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Competition between perch (Perca fluviatilis) and ruffe (Gymnocephalus cernuus) : the advantage of turning night into day

Competition between perch (Perca fluviatilis) and ruffe (Gymnocephalus cernuus) : the advantage of turning night into day

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Prüfsumme: MD5:8edf4baf831a7e5b740fe411ad3b7fcb

SCHLEUTER, Diana, Reiner ECKMANN, 2006. Competition between perch (Perca fluviatilis) and ruffe (Gymnocephalus cernuus) : the advantage of turning night into day. In: Freshwater Biology. 51(2), pp. 287-297. ISSN 0046-5070. eISSN 1365-2427

@article{Schleuter2006Compe-6975, title={Competition between perch (Perca fluviatilis) and ruffe (Gymnocephalus cernuus) : the advantage of turning night into day}, year={2006}, doi={10.1111/j.1365-2427.2005.01495.x}, number={2}, volume={51}, issn={0046-5070}, journal={Freshwater Biology}, pages={287--297}, author={Schleuter, Diana and Eckmann, Reiner} }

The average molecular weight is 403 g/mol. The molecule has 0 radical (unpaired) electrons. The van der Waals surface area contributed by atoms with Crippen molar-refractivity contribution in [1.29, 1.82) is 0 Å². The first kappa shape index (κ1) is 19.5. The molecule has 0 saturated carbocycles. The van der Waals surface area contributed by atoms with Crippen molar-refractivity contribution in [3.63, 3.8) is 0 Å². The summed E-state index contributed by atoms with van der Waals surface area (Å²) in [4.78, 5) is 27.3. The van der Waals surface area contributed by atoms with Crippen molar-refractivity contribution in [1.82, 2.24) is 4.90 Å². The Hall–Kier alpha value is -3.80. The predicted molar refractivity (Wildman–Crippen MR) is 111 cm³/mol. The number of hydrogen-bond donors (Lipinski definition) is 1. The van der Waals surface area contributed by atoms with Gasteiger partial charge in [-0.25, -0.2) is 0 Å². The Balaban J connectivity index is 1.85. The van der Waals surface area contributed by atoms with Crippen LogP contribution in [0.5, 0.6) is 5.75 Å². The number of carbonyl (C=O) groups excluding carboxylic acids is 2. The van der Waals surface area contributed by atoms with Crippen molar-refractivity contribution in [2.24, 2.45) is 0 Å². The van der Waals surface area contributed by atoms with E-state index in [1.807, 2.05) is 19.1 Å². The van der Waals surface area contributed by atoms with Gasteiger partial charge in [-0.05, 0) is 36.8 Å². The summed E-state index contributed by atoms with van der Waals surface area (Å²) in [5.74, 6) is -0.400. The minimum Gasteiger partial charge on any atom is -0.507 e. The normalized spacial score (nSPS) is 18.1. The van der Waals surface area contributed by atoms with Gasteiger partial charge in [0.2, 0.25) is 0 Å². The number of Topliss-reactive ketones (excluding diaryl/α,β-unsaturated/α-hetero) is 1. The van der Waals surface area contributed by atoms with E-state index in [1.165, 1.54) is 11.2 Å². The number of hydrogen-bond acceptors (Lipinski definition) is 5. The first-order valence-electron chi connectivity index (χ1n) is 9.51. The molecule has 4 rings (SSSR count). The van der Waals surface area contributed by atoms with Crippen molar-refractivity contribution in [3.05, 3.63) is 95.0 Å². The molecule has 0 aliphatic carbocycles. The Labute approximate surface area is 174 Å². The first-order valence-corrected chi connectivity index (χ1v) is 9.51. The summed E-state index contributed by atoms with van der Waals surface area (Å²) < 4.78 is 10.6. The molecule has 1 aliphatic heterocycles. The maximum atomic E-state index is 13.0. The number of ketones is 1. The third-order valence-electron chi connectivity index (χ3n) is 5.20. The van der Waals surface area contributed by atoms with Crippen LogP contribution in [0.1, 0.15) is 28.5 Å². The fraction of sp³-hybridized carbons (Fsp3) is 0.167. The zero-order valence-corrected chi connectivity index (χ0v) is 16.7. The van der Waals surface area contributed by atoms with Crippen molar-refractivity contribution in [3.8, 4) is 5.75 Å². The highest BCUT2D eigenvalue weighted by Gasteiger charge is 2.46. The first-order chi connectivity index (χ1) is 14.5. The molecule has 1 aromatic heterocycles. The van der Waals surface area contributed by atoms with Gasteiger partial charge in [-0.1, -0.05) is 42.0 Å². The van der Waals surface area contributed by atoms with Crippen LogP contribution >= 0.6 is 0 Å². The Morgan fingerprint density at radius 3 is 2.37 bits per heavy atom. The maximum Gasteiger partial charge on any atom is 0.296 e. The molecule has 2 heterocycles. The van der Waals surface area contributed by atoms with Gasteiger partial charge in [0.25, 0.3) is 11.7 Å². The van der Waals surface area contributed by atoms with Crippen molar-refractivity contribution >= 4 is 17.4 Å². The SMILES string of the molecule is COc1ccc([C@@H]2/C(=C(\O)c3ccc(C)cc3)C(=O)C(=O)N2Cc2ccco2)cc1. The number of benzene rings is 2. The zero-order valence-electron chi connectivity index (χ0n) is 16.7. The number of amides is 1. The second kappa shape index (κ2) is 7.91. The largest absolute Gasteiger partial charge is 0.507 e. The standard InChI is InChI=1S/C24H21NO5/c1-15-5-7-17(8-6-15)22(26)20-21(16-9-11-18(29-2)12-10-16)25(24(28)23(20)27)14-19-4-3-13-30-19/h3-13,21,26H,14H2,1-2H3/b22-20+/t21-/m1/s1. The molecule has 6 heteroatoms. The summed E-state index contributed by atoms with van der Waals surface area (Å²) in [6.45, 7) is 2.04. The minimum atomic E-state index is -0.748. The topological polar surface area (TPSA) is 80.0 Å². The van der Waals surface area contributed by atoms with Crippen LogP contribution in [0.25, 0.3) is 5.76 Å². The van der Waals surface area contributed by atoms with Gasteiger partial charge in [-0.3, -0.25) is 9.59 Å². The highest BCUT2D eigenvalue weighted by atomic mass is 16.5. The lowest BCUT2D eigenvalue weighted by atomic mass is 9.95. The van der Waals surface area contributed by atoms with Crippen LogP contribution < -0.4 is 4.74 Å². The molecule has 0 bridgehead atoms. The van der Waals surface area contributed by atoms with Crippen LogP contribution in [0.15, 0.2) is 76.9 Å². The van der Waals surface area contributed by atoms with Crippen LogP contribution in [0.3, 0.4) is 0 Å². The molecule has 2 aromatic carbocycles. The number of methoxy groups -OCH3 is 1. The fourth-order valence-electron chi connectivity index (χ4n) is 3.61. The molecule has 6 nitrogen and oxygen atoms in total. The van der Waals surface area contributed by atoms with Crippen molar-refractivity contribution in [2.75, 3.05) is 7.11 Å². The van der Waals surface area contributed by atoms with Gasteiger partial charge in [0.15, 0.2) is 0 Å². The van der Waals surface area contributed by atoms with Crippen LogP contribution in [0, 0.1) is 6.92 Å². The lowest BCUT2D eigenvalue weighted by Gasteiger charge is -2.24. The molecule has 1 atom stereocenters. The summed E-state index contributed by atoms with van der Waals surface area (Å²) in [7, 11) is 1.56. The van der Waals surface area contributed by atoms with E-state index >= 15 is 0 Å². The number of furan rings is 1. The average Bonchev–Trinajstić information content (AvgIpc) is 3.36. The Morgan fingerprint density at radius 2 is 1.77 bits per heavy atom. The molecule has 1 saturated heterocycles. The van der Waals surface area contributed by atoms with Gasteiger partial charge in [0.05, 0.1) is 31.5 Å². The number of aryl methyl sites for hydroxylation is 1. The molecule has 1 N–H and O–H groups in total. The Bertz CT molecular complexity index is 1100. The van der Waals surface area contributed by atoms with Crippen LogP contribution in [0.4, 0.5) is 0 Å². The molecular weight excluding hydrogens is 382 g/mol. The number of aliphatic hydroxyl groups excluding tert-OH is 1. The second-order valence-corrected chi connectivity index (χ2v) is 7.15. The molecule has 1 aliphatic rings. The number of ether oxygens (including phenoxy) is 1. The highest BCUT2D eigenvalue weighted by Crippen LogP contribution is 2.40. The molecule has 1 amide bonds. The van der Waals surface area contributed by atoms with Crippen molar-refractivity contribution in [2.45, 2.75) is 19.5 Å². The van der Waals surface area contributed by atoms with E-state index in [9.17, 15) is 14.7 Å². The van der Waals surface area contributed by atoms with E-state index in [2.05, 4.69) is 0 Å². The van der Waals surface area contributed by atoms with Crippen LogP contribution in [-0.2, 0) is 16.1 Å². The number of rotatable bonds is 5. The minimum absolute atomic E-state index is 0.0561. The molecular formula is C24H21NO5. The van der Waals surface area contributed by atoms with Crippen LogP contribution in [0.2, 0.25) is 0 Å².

2006 application/pdf Schleuter, Diana 2011-03-24T17:30:34Z Eckmann, Reiner 1. The outcome of interspecific competition for food resources depends both on the competitors sensory abilities and on environmental conditions. In labor-<br />atory experiments we tested the influence of daylight and darkness on feeding behaviour and specific growth rate (SGR) of two species with different sensory abilities.<br />2. We used perch (Perca fluviatilis) as a visually orientated, and ruffe (Gymnocephalus cernuus) as a mechano-sensory oriented predator and tested their growth rates and behaviour under conditions of interspecific and intraspecific competition. Three different foraging conditions were used: food supplied (i) only during the day, (ii) only during the night or (iii) during both day and night.<br />3. In perch neither SGR nor feeding behaviour were influenced substantially by<br />interspecific competition during daylight. During darkness their foraging behaviour changed markedly and their access to the food source as well as their SGR were negatively affected by the presence of ruffe.<br />4. Ruffe s foraging behaviour did not change during either day or night with interspecific competition. During the night ruffe s SGR was higher with interspecific competition, probably because of a release from intraspecific competition and the competitive inferiority of perch during the night.<br />5. Because of its seonsory abilities ruffe feeds predominantly at night, thereby reducing competitive interference from perch. Competition between perch (Perca fluviatilis) and ruffe (Gymnocephalus cernuus) : the advantage of turning night into day eng deposit-license Eckmann, Reiner First publ. in: Freshwater Biology 51 (2006), p. 287 297 2011-03-24T17:30:34Z Schleuter, Diana

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